Genesis Reviews

Landstalker: Treasure of King Nole

Genre: Action/RPG Developer: Climax Publisher: Sega Enterprises Players: 1 Released: 1993

Mention the game Landstalker to any veteran gamer and you’re bound to get one of two responses: a nostalgic sigh or a slew of profanity. You may even get a little of both. It is unique to the 16-bit era and when it leaves that much of an impression on its players, you know something was done right.

Back in 1993, not many console games used an isometric perspective. Of those that did, few were able to pull it off successfully ( The Immortal comes to mind), so it was understandable that many gamers were apprehensive about how well Sega’s new action/RPG would play. How would it control? What would the battles be like? How the heck do you make those jumps I saw in the pictures? Needless to say, Landstalker quieted most of its critics; most of them.

As Nigel the Wood Elf, you’re on a mission to find the legendary treasure of King Nole. Nole wasn’t exactly Mr. Popularity among his subjects, and made a hasty exit when his subjects stormed the castle. Neither he nor his treasure was ever heard from again, so it’s up to you to solve the mystery and heal the scars that still plague the land of Mercator, but mostly to find the treasure and retire wealthy!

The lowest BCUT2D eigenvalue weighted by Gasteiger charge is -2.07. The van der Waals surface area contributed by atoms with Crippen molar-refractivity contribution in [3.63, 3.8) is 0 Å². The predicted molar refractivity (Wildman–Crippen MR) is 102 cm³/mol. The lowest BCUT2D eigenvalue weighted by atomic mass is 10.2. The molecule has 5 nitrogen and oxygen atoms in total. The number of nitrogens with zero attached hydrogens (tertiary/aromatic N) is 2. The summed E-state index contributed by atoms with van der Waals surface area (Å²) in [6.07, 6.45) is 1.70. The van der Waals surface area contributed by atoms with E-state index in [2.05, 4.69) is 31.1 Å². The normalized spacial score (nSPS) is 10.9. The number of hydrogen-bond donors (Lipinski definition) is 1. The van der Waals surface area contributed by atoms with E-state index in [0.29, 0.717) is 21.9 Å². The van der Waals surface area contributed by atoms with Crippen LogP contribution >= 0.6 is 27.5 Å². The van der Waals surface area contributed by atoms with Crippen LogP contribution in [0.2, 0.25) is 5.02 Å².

That right there sets Nigel apart from all the other RPG heroes around. He’s not out to save the world, rescue the princess, squash a great evil, or prevent some demon’s return. He’s in it for the money, plain and simple. Greed is his primary motive and he’s not ashamed to admit it. If lands must be saved and evil conquered on the way, then so be it.

At the start of his journey he meets up with a fairy named Friday (that’s original) who agrees to take him to the treasure in exchange for his protection from other fortune hunters. Their relationship grows during the game and she becomes rather attached to Nigel. Friday, along with all the other characters in the game, is very well written and gives the game a certain personality that sets it apart story wise from typical RPGs of the era. This is good, as the game itself plays like a typical RPG. There are towns to visit, dungeons to clear, items to receive and use to advance the plot, etc. Nothing is really outstanding or revolutionary by today’s standards, but keeping in mind when it was released, I can’t really consider this a big flaw.